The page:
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Effects of Management and Configuration of Uncropped Land on the Winter Habitat Use of Birds on Arable Farm Systems - BD1642

Description
Uncropped farmland, typically in the form of set-side, field margins or wildbird strips, has apparent benefits at the field scale for birds, by often holding greater diversity and sometimes abundance than equivalent areas of crop (e.g. Henderson et al. 2000 & 2004, Stoate et al. 2004). However, for birds at least, the evidence that the introduction of uncropped land has had impacts on declining bird populations is weaker, for example at a national or regional level – and at best population declines of some species may have been slowed (Vickery et al. 2004, Defra: BD1640). There are two reasons why benefits at the population level may not have been as great as expected. First, management, in terms of habitat composition, of uncropped areas may not always have been carried out in the most beneficial way. Second, the scale at which uncropped land has existed in time and space, and its configuration (e.g. strips or blocks) may have affected its value. Small areas of uncropped land may have increased biodiversity at a field level, but overall resources at a larger scale may not have been increased enough to make an impact at the population level.

The LINK-funded project ‘Farm4BIO: managing uncropped land in order to enhance biodiversity benefits of the arable farmed landscape’ (LK0971) has been set-up to address the above two topics by varying the quality and quantity of uncropped areas alongside the configuration (margin or block). The project takes an experimental approach with variable-scale treatments and two management treatments, compliance-managed uncropped land including organic and novel-managed uncropped land (land managed with novel treatments specifically to promote biodiversity). All uncropped land and other arable crops within the surrounding area are being surveyed at a relatively large scale (1-km2) with four replicates to each treatment. Breeding birds, bees, hoverflies, carabid beetles and arable weeds have been sampled in a baseline year (prior to the introduction of the novel management treatment) and for three subsequent years following the introduction of novel management. Two arable farming regions are considered: East Anglia (2 replicates) and Wessex (2 replicates).

The LINK project’s unique design offers a great opportunity for further intensive research into configuration and scale effects of uncropped land. A key aspect not included in the current project is a consideration of the relative effects of different treatments of uncropped land on winter bird habitat use. All of the novel treatments will provide seed but especially the wild bird and insect-rich covers. Winter feeding habitat in particular is likely to be an important factor affecting populations of granivorous species (Siriwardena et al. 1999). Effects of winter food provision on bird abundance were considered by the BTO under the Defra-funded project ‘Winter Feeding of Farmland Birds’ (BD1616) with evidence to suggest that local breeding numbers may be enhanced by improved winter foraging habitat (Siriwardena et al. (2005), also Gillings et al. (2005). During the winter itself, however, most farmland birds (and in particular Farmland Bird Indicator species) are not territorial in the winter, so they are more likely to distribute themselves according to resources, than in summer, as there is no behavioural exclusion and in this way, bird abundance in winter is more likely than in summer to show effects of the presence of uncropped land on their distribution.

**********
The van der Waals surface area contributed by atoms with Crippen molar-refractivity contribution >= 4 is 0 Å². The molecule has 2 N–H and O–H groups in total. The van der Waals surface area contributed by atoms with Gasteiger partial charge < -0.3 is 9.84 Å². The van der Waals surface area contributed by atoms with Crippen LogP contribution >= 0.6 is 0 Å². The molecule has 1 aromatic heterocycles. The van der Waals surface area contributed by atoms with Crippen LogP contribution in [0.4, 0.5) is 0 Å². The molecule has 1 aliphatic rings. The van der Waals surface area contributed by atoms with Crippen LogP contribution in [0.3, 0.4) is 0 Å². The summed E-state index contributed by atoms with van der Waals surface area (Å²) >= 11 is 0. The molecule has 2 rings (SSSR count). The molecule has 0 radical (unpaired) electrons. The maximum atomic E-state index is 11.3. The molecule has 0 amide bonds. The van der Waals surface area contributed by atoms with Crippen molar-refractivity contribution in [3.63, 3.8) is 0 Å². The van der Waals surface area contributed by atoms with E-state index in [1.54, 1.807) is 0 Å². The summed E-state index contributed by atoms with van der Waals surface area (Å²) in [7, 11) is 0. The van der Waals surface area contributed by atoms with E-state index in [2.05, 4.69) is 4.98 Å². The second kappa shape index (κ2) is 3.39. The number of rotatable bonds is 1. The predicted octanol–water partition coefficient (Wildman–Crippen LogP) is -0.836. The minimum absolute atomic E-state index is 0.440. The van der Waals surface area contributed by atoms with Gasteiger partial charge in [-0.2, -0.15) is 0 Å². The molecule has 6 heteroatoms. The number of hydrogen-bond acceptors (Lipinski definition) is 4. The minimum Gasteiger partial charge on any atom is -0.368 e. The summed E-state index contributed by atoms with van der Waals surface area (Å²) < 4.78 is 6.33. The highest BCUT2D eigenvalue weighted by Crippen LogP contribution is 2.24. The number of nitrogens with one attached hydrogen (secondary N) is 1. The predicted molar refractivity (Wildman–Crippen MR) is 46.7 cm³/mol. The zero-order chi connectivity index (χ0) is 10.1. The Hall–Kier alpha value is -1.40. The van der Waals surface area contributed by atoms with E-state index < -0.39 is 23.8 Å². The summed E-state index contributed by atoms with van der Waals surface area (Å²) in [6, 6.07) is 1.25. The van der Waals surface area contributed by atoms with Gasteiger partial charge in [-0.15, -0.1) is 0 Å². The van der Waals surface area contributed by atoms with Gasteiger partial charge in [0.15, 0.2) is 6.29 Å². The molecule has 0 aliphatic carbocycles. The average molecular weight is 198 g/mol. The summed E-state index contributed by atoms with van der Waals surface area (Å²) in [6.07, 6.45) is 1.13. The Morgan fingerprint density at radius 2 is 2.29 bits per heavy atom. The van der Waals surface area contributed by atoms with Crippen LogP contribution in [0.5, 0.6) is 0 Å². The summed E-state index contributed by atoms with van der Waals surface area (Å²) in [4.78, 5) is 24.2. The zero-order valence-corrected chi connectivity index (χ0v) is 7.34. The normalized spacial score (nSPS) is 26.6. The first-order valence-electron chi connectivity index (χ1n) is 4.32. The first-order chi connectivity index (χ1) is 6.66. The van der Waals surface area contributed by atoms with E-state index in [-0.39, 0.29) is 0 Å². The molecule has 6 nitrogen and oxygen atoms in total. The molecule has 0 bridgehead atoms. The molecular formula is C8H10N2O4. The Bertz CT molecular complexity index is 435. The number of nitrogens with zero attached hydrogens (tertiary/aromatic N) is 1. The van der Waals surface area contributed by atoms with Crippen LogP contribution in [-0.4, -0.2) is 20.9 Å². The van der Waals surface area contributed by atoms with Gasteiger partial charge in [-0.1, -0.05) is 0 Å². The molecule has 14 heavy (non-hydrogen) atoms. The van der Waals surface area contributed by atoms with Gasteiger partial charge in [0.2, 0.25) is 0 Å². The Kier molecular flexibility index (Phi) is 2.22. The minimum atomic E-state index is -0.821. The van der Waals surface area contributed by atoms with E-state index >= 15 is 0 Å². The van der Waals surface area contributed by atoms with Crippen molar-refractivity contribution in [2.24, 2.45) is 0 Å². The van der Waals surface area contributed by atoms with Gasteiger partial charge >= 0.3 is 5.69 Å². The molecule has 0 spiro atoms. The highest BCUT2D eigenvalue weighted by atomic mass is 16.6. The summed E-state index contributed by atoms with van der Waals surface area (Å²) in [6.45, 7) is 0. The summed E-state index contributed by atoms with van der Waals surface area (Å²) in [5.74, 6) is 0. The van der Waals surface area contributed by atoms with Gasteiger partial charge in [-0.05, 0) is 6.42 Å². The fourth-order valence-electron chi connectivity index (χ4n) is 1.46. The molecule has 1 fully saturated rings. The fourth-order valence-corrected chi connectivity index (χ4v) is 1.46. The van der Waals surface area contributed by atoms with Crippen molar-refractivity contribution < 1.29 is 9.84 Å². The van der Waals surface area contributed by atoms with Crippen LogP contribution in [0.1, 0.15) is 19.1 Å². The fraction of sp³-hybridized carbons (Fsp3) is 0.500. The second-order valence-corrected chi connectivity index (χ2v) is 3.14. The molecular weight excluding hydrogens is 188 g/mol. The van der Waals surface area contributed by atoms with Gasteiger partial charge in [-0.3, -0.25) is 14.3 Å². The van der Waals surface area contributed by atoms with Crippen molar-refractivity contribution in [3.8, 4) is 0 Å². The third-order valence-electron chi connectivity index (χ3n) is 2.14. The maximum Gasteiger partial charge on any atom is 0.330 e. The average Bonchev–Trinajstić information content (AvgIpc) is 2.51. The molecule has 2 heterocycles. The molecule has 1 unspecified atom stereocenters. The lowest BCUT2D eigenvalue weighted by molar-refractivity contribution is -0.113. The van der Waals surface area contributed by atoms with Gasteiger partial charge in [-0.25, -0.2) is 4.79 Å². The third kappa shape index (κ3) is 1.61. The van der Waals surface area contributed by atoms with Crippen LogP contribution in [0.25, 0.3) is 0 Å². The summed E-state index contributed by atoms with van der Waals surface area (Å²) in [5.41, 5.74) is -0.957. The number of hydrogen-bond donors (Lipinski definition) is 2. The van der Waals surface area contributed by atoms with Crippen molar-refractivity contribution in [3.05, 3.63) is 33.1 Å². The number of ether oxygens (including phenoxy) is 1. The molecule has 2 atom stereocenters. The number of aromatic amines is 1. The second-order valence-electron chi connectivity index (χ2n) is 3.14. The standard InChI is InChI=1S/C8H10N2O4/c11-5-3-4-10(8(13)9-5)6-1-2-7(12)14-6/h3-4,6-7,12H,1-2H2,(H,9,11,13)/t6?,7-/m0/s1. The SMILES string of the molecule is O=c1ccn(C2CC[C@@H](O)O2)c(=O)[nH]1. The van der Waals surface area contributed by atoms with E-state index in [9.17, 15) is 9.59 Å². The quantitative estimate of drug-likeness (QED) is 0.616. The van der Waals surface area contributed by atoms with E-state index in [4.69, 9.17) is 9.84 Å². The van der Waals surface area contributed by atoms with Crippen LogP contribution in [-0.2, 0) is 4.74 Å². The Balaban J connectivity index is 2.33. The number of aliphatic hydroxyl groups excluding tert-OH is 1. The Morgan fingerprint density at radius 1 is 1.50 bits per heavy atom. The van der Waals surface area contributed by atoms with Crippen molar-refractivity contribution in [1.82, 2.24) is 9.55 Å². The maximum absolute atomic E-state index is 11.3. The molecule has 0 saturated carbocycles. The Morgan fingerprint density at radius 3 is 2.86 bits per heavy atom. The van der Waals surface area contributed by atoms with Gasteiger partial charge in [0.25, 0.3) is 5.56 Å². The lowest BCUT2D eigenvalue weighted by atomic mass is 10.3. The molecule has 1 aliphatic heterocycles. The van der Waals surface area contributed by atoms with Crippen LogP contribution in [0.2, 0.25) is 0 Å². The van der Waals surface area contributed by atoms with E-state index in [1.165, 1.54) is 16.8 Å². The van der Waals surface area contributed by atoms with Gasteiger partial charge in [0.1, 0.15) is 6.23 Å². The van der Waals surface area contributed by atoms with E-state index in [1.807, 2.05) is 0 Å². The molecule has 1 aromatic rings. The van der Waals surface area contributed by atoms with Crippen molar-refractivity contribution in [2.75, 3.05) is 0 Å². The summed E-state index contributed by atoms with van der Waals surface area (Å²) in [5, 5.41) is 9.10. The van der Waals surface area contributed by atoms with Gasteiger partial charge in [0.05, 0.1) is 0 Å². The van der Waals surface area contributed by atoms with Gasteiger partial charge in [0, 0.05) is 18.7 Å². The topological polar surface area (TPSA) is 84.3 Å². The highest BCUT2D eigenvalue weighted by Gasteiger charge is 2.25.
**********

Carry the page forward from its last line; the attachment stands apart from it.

The present proposed research would provide a complimentary assessment of habitat use, scale and configuration to the summer work on Farm4BIO, through repeated winter surveys of bird abundance (all species) in each study 1 km square used in that same project. As with the summer work, the data would compare between treatments, taking into account the context of the surrounding farmland.
Objective
Overall objective:
To provide evidence of the effects of the presence and management of uncropped land on bird abundance distributions during the later winter, so called ‘hunger gap’ (late January to March) with special attention being given to key indicator species on the Defra farmland bird index.

Specific objectives:
1 To determine, whether the presence, configuration and/or management of uncropped land affects the abundance of birds in winter at both the field scale and the farm scale;
2 To determine whether there is any evidence of differential depletion (i.e. differing within-seasonal patterns in habitat) according to treatment of uncropped land or related affects on bird numbers.

Project Documents
• FRP - Final Report : Effects of Management and Configuration of Uncropped Land on the Winter Habitat Use of Birds on Arable Farm Systems   (310k)
Time-Scale and Cost
From: 2009

To: 2009

Cost: £45,268
Contractor / Funded Organisations
British Trust For Ornithology, The Game & Wildlife Conservation Trust
Keywords